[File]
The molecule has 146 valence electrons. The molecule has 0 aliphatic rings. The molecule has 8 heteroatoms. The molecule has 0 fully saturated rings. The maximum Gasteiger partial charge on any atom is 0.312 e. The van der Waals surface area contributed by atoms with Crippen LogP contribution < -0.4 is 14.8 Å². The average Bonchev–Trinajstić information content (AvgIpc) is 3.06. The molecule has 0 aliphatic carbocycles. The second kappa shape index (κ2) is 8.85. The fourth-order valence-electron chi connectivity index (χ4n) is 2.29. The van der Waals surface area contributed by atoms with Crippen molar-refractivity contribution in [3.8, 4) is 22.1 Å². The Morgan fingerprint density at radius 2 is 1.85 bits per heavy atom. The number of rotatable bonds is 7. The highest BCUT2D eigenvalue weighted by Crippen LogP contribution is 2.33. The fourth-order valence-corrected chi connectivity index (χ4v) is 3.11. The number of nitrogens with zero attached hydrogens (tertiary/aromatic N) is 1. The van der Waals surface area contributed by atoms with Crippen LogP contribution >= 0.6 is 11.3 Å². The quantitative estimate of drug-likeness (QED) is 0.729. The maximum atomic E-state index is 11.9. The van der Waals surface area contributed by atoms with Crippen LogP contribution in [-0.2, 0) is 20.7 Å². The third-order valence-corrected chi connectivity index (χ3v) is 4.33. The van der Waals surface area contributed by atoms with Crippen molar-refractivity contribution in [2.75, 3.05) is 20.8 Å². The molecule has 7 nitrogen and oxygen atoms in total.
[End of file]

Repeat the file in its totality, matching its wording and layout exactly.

The molecule has 146 valence electrons. The molecule has 0 aliphatic rings. The molecule has 8 heteroatoms. The molecule has 0 fully saturated rings. The maximum Gasteiger partial charge on any atom is 0.312 e. The van der Waals surface area contributed by atoms with Crippen LogP contribution < -0.4 is 14.8 Å². The average Bonchev–Trinajstić information content (AvgIpc) is 3.06. The molecule has 0 aliphatic carbocycles. The second kappa shape index (κ2) is 8.85. The fourth-order valence-electron chi connectivity index (χ4n) is 2.29. The van der Waals surface area contributed by atoms with Crippen molar-refractivity contribution in [3.8, 4) is 22.1 Å². The Morgan fingerprint density at radius 2 is 1.85 bits per heavy atom. The number of rotatable bonds is 7. The highest BCUT2D eigenvalue weighted by Crippen LogP contribution is 2.33. The fourth-order valence-corrected chi connectivity index (χ4v) is 3.11. The number of nitrogens with zero attached hydrogens (tertiary/aromatic N) is 1. The van der Waals surface area contributed by atoms with Crippen LogP contribution >= 0.6 is 11.3 Å². The quantitative estimate of drug-likeness (QED) is 0.729. The maximum atomic E-state index is 11.9. The van der Waals surface area contributed by atoms with Crippen LogP contribution in [-0.2, 0) is 20.7 Å². The third-order valence-corrected chi connectivity index (χ3v) is 4.33. The van der Waals surface area contributed by atoms with Crippen molar-refractivity contribution in [2.75, 3.05) is 20.8 Å². The molecule has 7 nitrogen and oxygen atoms in total.